This tutorial will show how to create an ImageButton control in Visual Basic.NET. An ImageButton is a button presented in the form of an image that can be clicked like any button found on a web page. When the image is clicked, a click event is generated. In this tutorial we will show two examples of how to use an ImageButton control, first we will click an image of a bullseye and a label will output letting us know if we hit the bullseye or not and second we will click an image that will redirect us to another page.

Setting Up

If you have not done so already, create an empty web site. To do so, open Visual Studio and click File > New > Web Site. Using ‘Visual Basic’ as the template, select ASP.NET Empty Web Site, name the file ImageButtonControl-VB and click OK. Before we start working on the code, I recommend downloading the source code as it will contain the images we will use in the examples.

Example One

Right click the web site name, click Add New Folder, and name the folder Images. Now right click the Images folder and click Add Existing Item. Browse to the Images folder where you downloaded the source files and add the BullsEye.jpg image.

Right click the web site name and click Add New Item. Using ‘Visual Basic’ as the template, select Web Form, leave the file name as Default.aspx and click add. In the source view of Default.aspx, insert an ImageButton and Label control. Click the ImageButton template and look in the properties window. In the ImageUrl row, click the browse button to open a ‘Select Project Item’ window. Click the Images folder, select BullsEye.jpg and click OK. Remove the text from the Label control and change the ID to “lblResult”.

Now switch to design view and double click the image to create an event handler in the code behind. In this event, we will return a message to the user letting them know if they hit the bullseye or not. We will use a simple If-Else statement that will check the for the x and y coordinates at the time of the mouse click and output a message depending on the coordinates.

Output

image button 1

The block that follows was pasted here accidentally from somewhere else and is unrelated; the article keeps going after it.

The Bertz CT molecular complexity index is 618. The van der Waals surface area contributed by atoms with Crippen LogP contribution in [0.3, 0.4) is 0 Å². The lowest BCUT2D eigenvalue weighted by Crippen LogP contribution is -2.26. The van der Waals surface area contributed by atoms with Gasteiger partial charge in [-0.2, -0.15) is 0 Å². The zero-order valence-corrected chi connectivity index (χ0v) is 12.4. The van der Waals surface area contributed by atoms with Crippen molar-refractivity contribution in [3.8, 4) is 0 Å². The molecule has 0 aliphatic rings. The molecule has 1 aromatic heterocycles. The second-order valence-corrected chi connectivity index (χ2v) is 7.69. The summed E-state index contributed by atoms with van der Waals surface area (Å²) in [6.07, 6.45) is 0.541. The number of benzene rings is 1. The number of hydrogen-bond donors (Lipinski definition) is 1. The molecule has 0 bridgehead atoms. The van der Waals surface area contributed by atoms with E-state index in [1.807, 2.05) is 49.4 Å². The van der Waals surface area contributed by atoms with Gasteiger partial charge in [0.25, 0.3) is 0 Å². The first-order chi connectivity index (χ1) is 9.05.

When the center of the target is clicked, “Bullseye!” will be outputted. When any other part of the target is clicked, “You missed the bullseye!” will be outputted.

Second Example

This example will use an ImageButton control to redirect to another page. Right click the Images folder and click Add Existing Item. Browse to where you saved the source files and add the ConnectingArrows.jpg image in the Images folder. Now in the source view of Default.aspx, we will add an ImageButton control below the Label control and type Your in “Default.aspx now” to let the user know what page they are in. Make sure to connect the ImageUrl of the ImageButton to ConnectingArrows.jpg.

Right click the web site name and click Add New Item. Using ‘Visual Basic’ as the template, select Web Form, leave the file name as Default2.aspx, and click add.

Now switch to design view and double click the ConnectingArrows.jpg image to generate an event in the code behind. We will use the Response.Redirect method to redirect to Default2.aspx.

Open Default2.aspx in source view and type “Your in Default2.aspx now” in the open div tags to let the user know the page has been redirected. We will also place an ImageButton control below it that will connect to the ConnectingArrows.jpg image.

Now switch to design view and double click the image to generate an event in the code behind. As before we will use the Response.Redirect method but this time we will redirect back to Default.aspx.

Output

Run the page and click the ConnectingArrows image and it will redirect you to Default2.aspx and vice versa. This is another way to use the ImageButton control and can be used to make products appear more visually appealing to users.

image button 2

Thanks for reading and make sure to download the source files to get a better understanding of how the code works.

Download Source Files